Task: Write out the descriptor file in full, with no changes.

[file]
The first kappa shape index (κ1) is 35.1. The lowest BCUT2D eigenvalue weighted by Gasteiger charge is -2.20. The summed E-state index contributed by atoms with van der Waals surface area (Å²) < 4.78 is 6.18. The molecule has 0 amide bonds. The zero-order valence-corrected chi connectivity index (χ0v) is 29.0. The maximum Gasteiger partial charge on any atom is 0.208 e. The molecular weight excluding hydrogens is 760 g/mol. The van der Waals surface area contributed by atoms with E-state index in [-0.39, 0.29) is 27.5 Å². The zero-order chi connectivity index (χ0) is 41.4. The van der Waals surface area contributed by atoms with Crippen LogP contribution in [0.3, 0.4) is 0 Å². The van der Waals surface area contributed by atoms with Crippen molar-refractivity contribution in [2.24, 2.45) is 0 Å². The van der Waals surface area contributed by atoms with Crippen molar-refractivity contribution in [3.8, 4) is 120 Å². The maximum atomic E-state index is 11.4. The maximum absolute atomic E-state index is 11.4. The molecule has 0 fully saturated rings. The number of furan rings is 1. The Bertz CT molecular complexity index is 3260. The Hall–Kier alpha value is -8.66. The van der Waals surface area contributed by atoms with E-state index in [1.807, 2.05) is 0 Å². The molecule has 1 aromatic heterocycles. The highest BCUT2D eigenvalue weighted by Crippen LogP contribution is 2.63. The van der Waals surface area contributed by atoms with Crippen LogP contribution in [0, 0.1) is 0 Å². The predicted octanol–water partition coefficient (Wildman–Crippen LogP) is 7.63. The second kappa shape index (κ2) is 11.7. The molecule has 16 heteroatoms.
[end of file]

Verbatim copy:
The first kappa shape index (κ1) is 35.1. The lowest BCUT2D eigenvalue weighted by Gasteiger charge is -2.20. The summed E-state index contributed by atoms with van der Waals surface area (Å²) < 4.78 is 6.18. The molecule has 0 amide bonds. The zero-order valence-corrected chi connectivity index (χ0v) is 29.0. The maximum Gasteiger partial charge on any atom is 0.208 e. The molecular weight excluding hydrogens is 760 g/mol. The van der Waals surface area contributed by atoms with E-state index in [-0.39, 0.29) is 27.5 Å². The zero-order chi connectivity index (χ0) is 41.4. The van der Waals surface area contributed by atoms with Crippen LogP contribution in [0.3, 0.4) is 0 Å². The van der Waals surface area contributed by atoms with Crippen molar-refractivity contribution in [2.24, 2.45) is 0 Å². The van der Waals surface area contributed by atoms with Crippen molar-refractivity contribution in [3.8, 4) is 120 Å². The maximum atomic E-state index is 11.4. The maximum absolute atomic E-state index is 11.4. The molecule has 0 fully saturated rings. The number of furan rings is 1. The Bertz CT molecular complexity index is 3260. The Hall–Kier alpha value is -8.66. The van der Waals surface area contributed by atoms with E-state index in [1.807, 2.05) is 0 Å². The molecule has 1 aromatic heterocycles. The highest BCUT2D eigenvalue weighted by Crippen LogP contribution is 2.63. The van der Waals surface area contributed by atoms with Crippen LogP contribution in [0, 0.1) is 0 Å². The predicted octanol–water partition coefficient (Wildman–Crippen LogP) is 7.63. The second kappa shape index (κ2) is 11.7. The molecule has 16 heteroatoms.